"Do no harm". These were the wise words uttered by the chair of a family foundation I was doing some work for a few years ago. They were the core objective for the foundation and at the time I thought it was an incredibly unambitious thing to state. I’ve since realised just how fundamental the concept is to any organisation seeking to create social change.
Making a positive difference on any issue is really, really difficult and the road to change is littered with failures, some of which actually did more harm than good. For progressive organisations, but particularly so for charities whose whole reason for being is to effect social change, that reality needs to underpin everything they do.
It is too easy to focus on what you are trying to achieve and why, and to pay less attention to how you go about it. I’ve worked with charities that delivered tangible positive change around difficult and complex issues, but at significant cost to their own staff and suppliers. It is simply not acceptable to have a working culture that prioritises creating change for others above everything else.
The #MeToo movement is focusing a critical lens on how people, organisations and sectors go about their business and the extent to which sexual abuse, harassment and misconduct are excused and even enabled. The results are not pretty. The spotlight is currently on Oxfam, but many other people and organisations in the international development sector will be shifting uncomfortably in their seats at the moment.
So they should be, and so should any charity that hasn’t addressed its own working practices and performance in the past. Living your values is easy to say and much harder to implement, but it needs to go from the inside out – charities owe it to their staff, volunteers, donors and beneficiaries to front up on any poor practice and abuse that has taken place and take concrete, public action to do everything they can to minimise the chances of anything like that happening again.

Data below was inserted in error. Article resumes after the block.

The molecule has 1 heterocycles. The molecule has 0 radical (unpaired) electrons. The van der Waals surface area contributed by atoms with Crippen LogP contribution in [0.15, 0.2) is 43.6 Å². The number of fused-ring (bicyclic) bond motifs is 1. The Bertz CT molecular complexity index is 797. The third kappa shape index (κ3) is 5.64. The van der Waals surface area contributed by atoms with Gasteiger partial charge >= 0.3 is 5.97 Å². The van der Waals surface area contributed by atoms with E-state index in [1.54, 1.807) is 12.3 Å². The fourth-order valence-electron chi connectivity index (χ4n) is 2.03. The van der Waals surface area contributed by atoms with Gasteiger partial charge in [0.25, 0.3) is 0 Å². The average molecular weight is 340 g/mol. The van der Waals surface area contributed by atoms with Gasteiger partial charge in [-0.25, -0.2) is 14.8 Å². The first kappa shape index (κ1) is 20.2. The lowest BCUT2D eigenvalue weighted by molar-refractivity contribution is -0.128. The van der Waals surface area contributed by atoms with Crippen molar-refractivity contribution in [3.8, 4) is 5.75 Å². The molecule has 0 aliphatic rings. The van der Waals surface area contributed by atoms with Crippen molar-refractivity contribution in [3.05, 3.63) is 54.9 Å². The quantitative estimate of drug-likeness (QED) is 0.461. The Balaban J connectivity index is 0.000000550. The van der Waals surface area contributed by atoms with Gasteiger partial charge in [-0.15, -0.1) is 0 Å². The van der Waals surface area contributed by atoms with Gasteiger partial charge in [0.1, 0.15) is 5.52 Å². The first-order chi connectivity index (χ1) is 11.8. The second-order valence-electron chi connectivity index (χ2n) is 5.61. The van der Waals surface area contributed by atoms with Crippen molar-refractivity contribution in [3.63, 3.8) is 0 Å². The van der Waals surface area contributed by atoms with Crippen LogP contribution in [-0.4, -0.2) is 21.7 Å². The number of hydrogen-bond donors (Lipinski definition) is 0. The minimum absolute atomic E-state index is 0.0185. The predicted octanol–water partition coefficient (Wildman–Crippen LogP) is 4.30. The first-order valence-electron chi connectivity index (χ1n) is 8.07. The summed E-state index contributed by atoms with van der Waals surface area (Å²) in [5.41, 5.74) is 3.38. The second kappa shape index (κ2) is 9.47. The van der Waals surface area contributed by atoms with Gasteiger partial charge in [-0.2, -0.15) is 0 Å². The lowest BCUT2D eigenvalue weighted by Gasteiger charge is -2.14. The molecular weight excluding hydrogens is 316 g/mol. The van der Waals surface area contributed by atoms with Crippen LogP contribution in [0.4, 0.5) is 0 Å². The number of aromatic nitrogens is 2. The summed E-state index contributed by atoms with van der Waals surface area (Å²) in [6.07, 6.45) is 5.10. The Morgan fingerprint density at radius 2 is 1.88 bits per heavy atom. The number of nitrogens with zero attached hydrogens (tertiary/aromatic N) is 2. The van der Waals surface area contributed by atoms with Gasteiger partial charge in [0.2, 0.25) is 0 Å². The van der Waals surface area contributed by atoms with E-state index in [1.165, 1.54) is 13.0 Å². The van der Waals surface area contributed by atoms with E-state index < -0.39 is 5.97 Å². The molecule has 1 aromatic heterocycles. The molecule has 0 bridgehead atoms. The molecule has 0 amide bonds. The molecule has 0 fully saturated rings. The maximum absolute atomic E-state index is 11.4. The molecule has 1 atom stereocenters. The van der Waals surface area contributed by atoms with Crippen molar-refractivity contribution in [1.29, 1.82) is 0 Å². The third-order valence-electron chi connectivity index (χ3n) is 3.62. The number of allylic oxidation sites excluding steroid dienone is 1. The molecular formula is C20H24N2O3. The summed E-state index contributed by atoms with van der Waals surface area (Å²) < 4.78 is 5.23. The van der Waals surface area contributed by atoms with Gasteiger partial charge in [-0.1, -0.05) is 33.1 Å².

Most research shows that trust in charities is slipping, but those levels of trust are still high compared with other sectors. It is incumbent on higher-profile charities in particular to take a lead on what they are doing to create and promote progressive working practices and approaches that go way beyond compliance and act as a beacon for how organisations should go about the business of delivering social change.
Some responses to the crisis at Oxfam have muttered darkly of conspiracy – that The Times is gunning for the charity after its equality report. Some have highlighted the government’s own less than stellar performance in this area. Others have pointed to the small number of "bad apples" who have dragged the charity’s reputation through the mud. They are all natural responses from those who want to protect an organisation that has delivered so much good and changed the lives of countless people for the better. But you have to stand to one side on an issue like this and recognise Oxfam is in this mess primarily because its working practices failed.
Charities need to be grown up about how they respond to and communicate on issues such as this. Be confident in stating the change you are seeking to make and communicate warts and all when your own performance hasn’t reached the standards expected of you. The concept of burying bad news needs to be consigned to the bin – any reasonable person is capable of lauding and supporting a campaign a charity is running while simultaneously being aware of the mistakes it has made or where it has not lived up to its values. It is much better that it hears about those problems straight from the horse’s mouth and to know that action is being taken.
Any attempt to communicate perfection is doomed to failure, so alongside the adage of "do no harm", more charities should adopt the exam advice of "show your working", both good and bad.
Peter Gilheany is PR Director at Forster Communications